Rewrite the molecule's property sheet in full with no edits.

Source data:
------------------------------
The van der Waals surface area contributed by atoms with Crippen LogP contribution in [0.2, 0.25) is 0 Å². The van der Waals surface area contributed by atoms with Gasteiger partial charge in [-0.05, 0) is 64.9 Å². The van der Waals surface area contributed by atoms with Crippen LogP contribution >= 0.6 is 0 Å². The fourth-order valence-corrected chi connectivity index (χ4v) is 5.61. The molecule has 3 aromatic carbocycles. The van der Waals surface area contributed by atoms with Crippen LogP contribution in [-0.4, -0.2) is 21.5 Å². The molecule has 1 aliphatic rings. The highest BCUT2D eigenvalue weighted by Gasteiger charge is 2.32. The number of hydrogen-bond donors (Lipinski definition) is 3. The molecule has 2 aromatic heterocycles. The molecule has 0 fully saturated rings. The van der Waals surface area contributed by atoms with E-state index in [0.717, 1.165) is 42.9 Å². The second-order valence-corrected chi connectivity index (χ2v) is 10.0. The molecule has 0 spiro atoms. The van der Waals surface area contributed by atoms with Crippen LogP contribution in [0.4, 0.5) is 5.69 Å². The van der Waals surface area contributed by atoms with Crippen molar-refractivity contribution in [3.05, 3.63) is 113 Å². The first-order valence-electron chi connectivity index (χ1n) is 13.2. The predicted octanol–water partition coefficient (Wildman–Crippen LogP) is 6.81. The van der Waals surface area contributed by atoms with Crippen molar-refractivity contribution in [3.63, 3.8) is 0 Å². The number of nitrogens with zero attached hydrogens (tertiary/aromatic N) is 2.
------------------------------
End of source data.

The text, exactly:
The van der Waals surface area contributed by atoms with Crippen LogP contribution in [0.2, 0.25) is 0 Å². The van der Waals surface area contributed by atoms with Gasteiger partial charge in [-0.05, 0) is 64.9 Å². The van der Waals surface area contributed by atoms with Crippen LogP contribution >= 0.6 is 0 Å². The fourth-order valence-corrected chi connectivity index (χ4v) is 5.61. The molecule has 3 aromatic carbocycles. The van der Waals surface area contributed by atoms with Crippen LogP contribution in [-0.4, -0.2) is 21.5 Å². The molecule has 1 aliphatic rings. The highest BCUT2D eigenvalue weighted by Gasteiger charge is 2.32. The number of hydrogen-bond donors (Lipinski definition) is 3. The molecule has 2 aromatic heterocycles. The molecule has 0 fully saturated rings. The van der Waals surface area contributed by atoms with E-state index in [0.717, 1.165) is 42.9 Å². The second-order valence-corrected chi connectivity index (χ2v) is 10.0. The molecule has 0 spiro atoms. The van der Waals surface area contributed by atoms with Crippen LogP contribution in [0.4, 0.5) is 5.69 Å². The van der Waals surface area contributed by atoms with Crippen molar-refractivity contribution in [3.05, 3.63) is 113 Å². The first-order valence-electron chi connectivity index (χ1n) is 13.2. The predicted octanol–water partition coefficient (Wildman–Crippen LogP) is 6.81. The van der Waals surface area contributed by atoms with Crippen molar-refractivity contribution in [3.63, 3.8) is 0 Å². The number of nitrogens with zero attached hydrogens (tertiary/aromatic N) is 2.